What is EIP 1559 and How Will it Increase Ethereum’s Value?
Currently, Ethereum is facing the greatest competition in its 6-year history from other smart contract and NFT platforms, such as Cardano, Binance Chain, and Flow by Dapper Labs. It plans to implement EIP 1559 in July 2021, which will help stabilize transaction fee prices, and also potentially make Ethereum a fixed-supply coin, instead of one with infinite inflation.
Right now, Ethereum fees are not only incredibly high but also very volatile. One day, you may expect to pay $50 for Uniswap fees, then $100 the next day, or even the next hour. This has made Ethereum effectively unusable as a smart contract platform for everyone but the largest yield farmers and those who transaction millions of Ethereum daily. As a result, other smart contract platforms have been getting more attention, both in terms of network volume and token price appreciation. For example, Binance Coin and Cardano are both up 800% on the year, and Dapper Labs, the creator of Crypto Kitties, has seen their Flow smart contract and NFT platform rise 3300% since January. All of these platforms are technically superior to Etheruem, and in theory should be higher in market cap, however, the first-mover advantage of Ethereum has kept it in first for now. If they don’t solve their scaling problem soon, this situation could quickly change.
Fortunately, the team behind Ethereum has voted to implement EIP 1559, which will solve many of the fundamental problems of the platform.
Right now, Ethereum’s fees are based on an auction-style system. Whenever someone sends a transaction, their fee goes directly to the miners. Thus, if a user sends a higher fee, it incentivizes the miner to include their transaction in the next Etheruem block. This leads to a problem where users who can pay a high price can clog the network, and users who want to send cheap transactions are stuck either waiting hours, if not days, for their transaction to be included in a block.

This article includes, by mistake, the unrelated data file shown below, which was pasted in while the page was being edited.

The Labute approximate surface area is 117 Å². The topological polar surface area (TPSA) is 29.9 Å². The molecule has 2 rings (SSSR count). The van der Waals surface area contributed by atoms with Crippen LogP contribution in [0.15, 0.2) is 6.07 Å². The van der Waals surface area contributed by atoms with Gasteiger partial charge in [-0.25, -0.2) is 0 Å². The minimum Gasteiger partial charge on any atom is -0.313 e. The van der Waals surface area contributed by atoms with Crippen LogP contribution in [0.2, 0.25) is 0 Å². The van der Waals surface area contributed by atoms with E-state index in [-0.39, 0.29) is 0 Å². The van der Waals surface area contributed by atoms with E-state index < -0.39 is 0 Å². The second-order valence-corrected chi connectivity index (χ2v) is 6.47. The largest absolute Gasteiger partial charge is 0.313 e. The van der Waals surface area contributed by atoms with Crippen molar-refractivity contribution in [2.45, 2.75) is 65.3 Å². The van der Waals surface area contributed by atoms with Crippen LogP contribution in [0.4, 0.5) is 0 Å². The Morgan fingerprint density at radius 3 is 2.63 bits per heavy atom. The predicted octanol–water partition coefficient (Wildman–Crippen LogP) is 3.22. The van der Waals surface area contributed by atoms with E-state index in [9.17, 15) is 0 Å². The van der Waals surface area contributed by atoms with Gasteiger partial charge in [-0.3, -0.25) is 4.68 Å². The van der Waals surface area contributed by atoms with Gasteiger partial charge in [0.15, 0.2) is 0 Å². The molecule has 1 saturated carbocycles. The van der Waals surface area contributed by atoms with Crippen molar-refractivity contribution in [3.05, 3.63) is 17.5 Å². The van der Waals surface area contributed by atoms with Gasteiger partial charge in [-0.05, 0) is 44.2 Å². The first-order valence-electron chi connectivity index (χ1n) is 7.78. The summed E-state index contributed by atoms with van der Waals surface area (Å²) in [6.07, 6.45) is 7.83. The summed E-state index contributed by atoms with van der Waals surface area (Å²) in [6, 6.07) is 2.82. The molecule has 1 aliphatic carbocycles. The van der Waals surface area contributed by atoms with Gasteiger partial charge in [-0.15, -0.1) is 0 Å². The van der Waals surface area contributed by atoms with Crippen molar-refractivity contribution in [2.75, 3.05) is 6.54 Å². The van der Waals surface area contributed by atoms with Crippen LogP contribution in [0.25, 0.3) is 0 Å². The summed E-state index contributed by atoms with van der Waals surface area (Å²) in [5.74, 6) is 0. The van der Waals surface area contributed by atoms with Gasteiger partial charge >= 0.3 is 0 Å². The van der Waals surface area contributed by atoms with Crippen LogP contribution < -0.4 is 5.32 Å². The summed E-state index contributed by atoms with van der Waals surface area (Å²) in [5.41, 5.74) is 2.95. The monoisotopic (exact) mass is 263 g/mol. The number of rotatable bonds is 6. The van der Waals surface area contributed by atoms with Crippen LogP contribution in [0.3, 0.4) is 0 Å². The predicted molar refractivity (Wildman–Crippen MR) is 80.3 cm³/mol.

EIP 1559 changes the fee market to fix this auction-based issue. Now, there will be a minimum fee for every transaction which will be burned and taken out of the total supply, instead of being sent to the miners. If the network gets more congested, the fee will be raised for everyone accordingly. Furthermore, if users really want their transactions to be prioritized, they can include a “tip” to the miners on top of the base fee, so they are incentivized to include the transaction in the next block, and they keep the tip as a reward.
This will not help significantly with the transaction fees, since the network will still be congested, but it will help with the volatility. Instead of users having to research the optimal ETH gas fee whenever they want to send a transaction, they can instead simply send it, without any worry that it will not go through.
This fee-burning mechanism will also have an impact on the long-term supply of Ethereum. As of now, Ethereum has no supply cap. This means that over time, Ethereum’s total supply will increase infinitely, which has led some to be skeptical about the long-term value proposition of an asset that has no capped supply. With the new fee-burning mechanism, a set amount of Ethereum will be burned each block. This will significantly reduce the inflation of Ethereum per year. It is even possible that Ethereum will become a deflationary asset, if the fees burned are greater than the rewards given to miners per block. According to the basic laws of supply and demand, a lower supply with the same demand means a higher price, which could help Ethereum continue to increase in price as the bull market dies down.
One group who is not a fan of these Ethereum changes are the Ethereum miners who help secure the network. They will see a significant decrease in their revenue, and may leave the Ethereum network and use their mining power to secure other blockchains that offer a higher revenue. As a result, the security of the Ethereum network may decrease.
Though this is a genuine concern, it will likely not matter much, as Ethereum will be transitioning to proof of stake within the next couple of years, and all the miners who believe in the future of Ethereum will continue mining.
By Lincoln Murr